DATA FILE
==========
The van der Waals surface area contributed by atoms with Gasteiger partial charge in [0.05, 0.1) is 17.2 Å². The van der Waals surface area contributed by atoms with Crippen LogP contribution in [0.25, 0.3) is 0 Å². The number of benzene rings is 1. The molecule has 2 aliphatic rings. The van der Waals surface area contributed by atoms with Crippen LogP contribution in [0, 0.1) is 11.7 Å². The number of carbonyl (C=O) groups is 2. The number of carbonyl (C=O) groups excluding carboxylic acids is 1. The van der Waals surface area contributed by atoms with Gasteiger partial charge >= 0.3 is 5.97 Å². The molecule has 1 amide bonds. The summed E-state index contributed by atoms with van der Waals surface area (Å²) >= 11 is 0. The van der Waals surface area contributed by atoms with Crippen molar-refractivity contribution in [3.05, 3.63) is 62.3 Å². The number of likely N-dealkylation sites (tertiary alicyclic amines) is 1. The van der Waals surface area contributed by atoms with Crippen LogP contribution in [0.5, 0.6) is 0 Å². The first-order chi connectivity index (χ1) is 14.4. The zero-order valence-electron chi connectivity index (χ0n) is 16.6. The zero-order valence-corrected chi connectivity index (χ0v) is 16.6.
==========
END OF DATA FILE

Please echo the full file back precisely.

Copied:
The van der Waals surface area contributed by atoms with Gasteiger partial charge in [0.05, 0.1) is 17.2 Å². The van der Waals surface area contributed by atoms with Crippen LogP contribution in [0.25, 0.3) is 0 Å². The number of benzene rings is 1. The molecule has 2 aliphatic rings. The van der Waals surface area contributed by atoms with Crippen LogP contribution in [0, 0.1) is 11.7 Å². The number of carbonyl (C=O) groups is 2. The number of carbonyl (C=O) groups excluding carboxylic acids is 1. The van der Waals surface area contributed by atoms with Gasteiger partial charge >= 0.3 is 5.97 Å². The molecule has 1 amide bonds. The summed E-state index contributed by atoms with van der Waals surface area (Å²) >= 11 is 0. The van der Waals surface area contributed by atoms with Crippen molar-refractivity contribution in [3.05, 3.63) is 62.3 Å². The number of likely N-dealkylation sites (tertiary alicyclic amines) is 1. The van der Waals surface area contributed by atoms with Crippen LogP contribution in [0.5, 0.6) is 0 Å². The first-order chi connectivity index (χ1) is 14.4. The zero-order valence-electron chi connectivity index (χ0n) is 16.6. The zero-order valence-corrected chi connectivity index (χ0v) is 16.6.